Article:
Hello everyone, welcome. Today I am going to scratch the surface of something that can help your writing. Disclaimer, this post contains affiliate links.
Have you ever noticed that when you are reading a story or watching a TV show something just clicks in it, and even though part of you feels like it is rubbish, something is just working for you? I get that when reading stories or watching stuff that has a modern setting, but that links back to the past in some way. Stargate SG1, the TV show, does this in that the antagonists style themselves as deities whose advanced technology looks archaic. The Vampire Diaries TV show (and presumably books) have a contemporary story with a plot thread set in the past. The Katharine Kerr Deverry series of books is a High Fantasy Series set in one period, that frequently loops back to the previous incarnations of the main characters.
It occurs to me that I have nostalgia, or even romantic notions, related to the past. The reasons why aren’t really important, only that it is true. Nostalgia is the reason I watched three seasons of the Vampire Diaries before becoming utterly bored. Nostalgia is (one of) the reason(s) I am on my third complete run through of my Stargate SG1 DVDs.
For me, a link to the past is appealing as a plot device. The plot tugs on my emotions, overriding sense (not necessarily in a bad way) and gives me a pleasurable experience in consumption of the media. Nostalgia is the ally of the Writer against my resistance.
It is an ally any writer can make use of. The theory is simple, and should be something a writer is doing anyway. It is part of your audience research. Who are your audience? What do they like? What do they have fond memories of?
More importantly can you legitimately get any of that into your plot?
At its most basic level, you are using the Pathos appeal of Rhetoric. You are communicating to the emotional centre of your reader. (Classic rhetoric holds that there are three types of appeal, Pathos, Ethos and Logos. Pathos is emotion, Ethos is the credibility of the speaker, and Logos is content of what they are saying. And, arguably, Pathos is probably the most effective when used properly)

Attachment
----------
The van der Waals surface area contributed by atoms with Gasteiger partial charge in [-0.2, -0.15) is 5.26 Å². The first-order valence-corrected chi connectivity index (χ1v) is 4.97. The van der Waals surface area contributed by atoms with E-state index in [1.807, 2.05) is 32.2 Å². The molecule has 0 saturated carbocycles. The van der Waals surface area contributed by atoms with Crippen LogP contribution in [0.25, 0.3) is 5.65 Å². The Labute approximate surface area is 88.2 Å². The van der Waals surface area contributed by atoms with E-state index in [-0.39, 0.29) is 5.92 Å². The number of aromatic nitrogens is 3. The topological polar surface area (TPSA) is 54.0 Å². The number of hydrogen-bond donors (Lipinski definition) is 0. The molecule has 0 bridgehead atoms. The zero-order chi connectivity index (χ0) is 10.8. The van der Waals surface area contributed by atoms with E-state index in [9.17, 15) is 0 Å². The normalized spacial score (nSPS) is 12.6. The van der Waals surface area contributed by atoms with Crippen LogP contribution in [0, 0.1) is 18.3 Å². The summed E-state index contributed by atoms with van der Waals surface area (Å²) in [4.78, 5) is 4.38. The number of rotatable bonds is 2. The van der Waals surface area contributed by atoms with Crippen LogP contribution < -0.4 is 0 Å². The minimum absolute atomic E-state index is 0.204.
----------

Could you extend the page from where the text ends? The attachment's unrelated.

How do you do this?
Ask yourself, who is your audience and what do they hanker for?
For me, it is what I perceive to be simpler times. Even the romanticised version.
For others it could be romance itself, the story that clearly has a happy ending.
Maybe it is having a character (not necessarily protagonist) that shares common values that your readers can relate to.
On a more visceral level, if you are writing a screenplay then it could be about getting the music just right (I love the movie Delta Force, with Chuck Norris. It is about as good as most of his movies, however the musical score is done by Alan Silvestri, one of my favourite composers which means I have vastly greater enjoyment than I should. This theory also applies to the old show Airwolf…click and have a listen. It is more addictive than it has any right to be)
I am very much aware that this post may appear vague. I consider it a starting point, as I do not know who your audience is. Let’s have a chat in the comments.
2 thoughts on “Pathos – the Ally of Writing (not to be confused with the Porthos – Ally of Athos…)”
I like what you say about the ‘click’ in films or shows that keeps you watching, even if everyone around you is worried for your mental health when you tell them that Babylon 5 was good.
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Babylon 5 was the best TV show ever made and anyone who says otherwise is just wrong. The best thing about Babylon 5 is the tiny furniture…